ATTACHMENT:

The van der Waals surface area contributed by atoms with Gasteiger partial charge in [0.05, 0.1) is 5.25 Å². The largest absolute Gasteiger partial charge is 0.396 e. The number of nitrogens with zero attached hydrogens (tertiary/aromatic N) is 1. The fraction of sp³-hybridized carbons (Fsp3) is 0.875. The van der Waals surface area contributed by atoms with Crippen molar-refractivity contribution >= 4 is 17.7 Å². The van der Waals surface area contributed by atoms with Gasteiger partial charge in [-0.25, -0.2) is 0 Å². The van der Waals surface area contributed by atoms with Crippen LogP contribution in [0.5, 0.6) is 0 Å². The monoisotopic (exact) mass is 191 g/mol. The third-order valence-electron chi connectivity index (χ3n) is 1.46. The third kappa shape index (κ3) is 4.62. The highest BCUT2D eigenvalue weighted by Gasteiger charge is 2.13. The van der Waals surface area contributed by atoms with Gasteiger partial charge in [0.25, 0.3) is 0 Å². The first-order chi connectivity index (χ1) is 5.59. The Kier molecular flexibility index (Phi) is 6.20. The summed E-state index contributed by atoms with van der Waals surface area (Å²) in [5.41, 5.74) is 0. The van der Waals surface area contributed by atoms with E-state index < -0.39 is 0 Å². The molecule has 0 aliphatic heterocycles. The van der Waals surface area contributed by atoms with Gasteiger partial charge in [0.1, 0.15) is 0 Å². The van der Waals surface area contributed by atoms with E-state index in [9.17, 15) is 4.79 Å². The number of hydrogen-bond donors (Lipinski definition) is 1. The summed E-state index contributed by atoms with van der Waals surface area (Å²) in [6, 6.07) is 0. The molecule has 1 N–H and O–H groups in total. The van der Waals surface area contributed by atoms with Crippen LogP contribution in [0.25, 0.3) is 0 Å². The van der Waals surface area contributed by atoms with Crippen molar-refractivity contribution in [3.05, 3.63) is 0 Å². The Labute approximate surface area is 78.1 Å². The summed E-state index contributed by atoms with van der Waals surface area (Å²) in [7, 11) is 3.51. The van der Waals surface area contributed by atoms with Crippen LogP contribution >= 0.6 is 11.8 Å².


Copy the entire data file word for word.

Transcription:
The van der Waals surface area contributed by atoms with Gasteiger partial charge in [0.05, 0.1) is 5.25 Å². The largest absolute Gasteiger partial charge is 0.396 e. The number of nitrogens with zero attached hydrogens (tertiary/aromatic N) is 1. The fraction of sp³-hybridized carbons (Fsp3) is 0.875. The van der Waals surface area contributed by atoms with Crippen molar-refractivity contribution >= 4 is 17.7 Å². The van der Waals surface area contributed by atoms with Gasteiger partial charge in [-0.25, -0.2) is 0 Å². The van der Waals surface area contributed by atoms with Crippen LogP contribution in [0.5, 0.6) is 0 Å². The monoisotopic (exact) mass is 191 g/mol. The third-order valence-electron chi connectivity index (χ3n) is 1.46. The third kappa shape index (κ3) is 4.62. The highest BCUT2D eigenvalue weighted by Gasteiger charge is 2.13. The van der Waals surface area contributed by atoms with Gasteiger partial charge in [0.25, 0.3) is 0 Å². The first-order chi connectivity index (χ1) is 5.59. The Kier molecular flexibility index (Phi) is 6.20. The summed E-state index contributed by atoms with van der Waals surface area (Å²) in [5.41, 5.74) is 0. The van der Waals surface area contributed by atoms with E-state index < -0.39 is 0 Å². The molecule has 0 aliphatic heterocycles. The van der Waals surface area contributed by atoms with Gasteiger partial charge in [0.1, 0.15) is 0 Å². The van der Waals surface area contributed by atoms with E-state index in [9.17, 15) is 4.79 Å². The number of hydrogen-bond donors (Lipinski definition) is 1. The summed E-state index contributed by atoms with van der Waals surface area (Å²) in [6, 6.07) is 0. The molecule has 1 N–H and O–H groups in total. The van der Waals surface area contributed by atoms with Crippen LogP contribution in [0.25, 0.3) is 0 Å². The van der Waals surface area contributed by atoms with Crippen molar-refractivity contribution in [3.05, 3.63) is 0 Å². The Labute approximate surface area is 78.1 Å². The summed E-state index contributed by atoms with van der Waals surface area (Å²) in [7, 11) is 3.51. The van der Waals surface area contributed by atoms with Crippen LogP contribution >= 0.6 is 11.8 Å².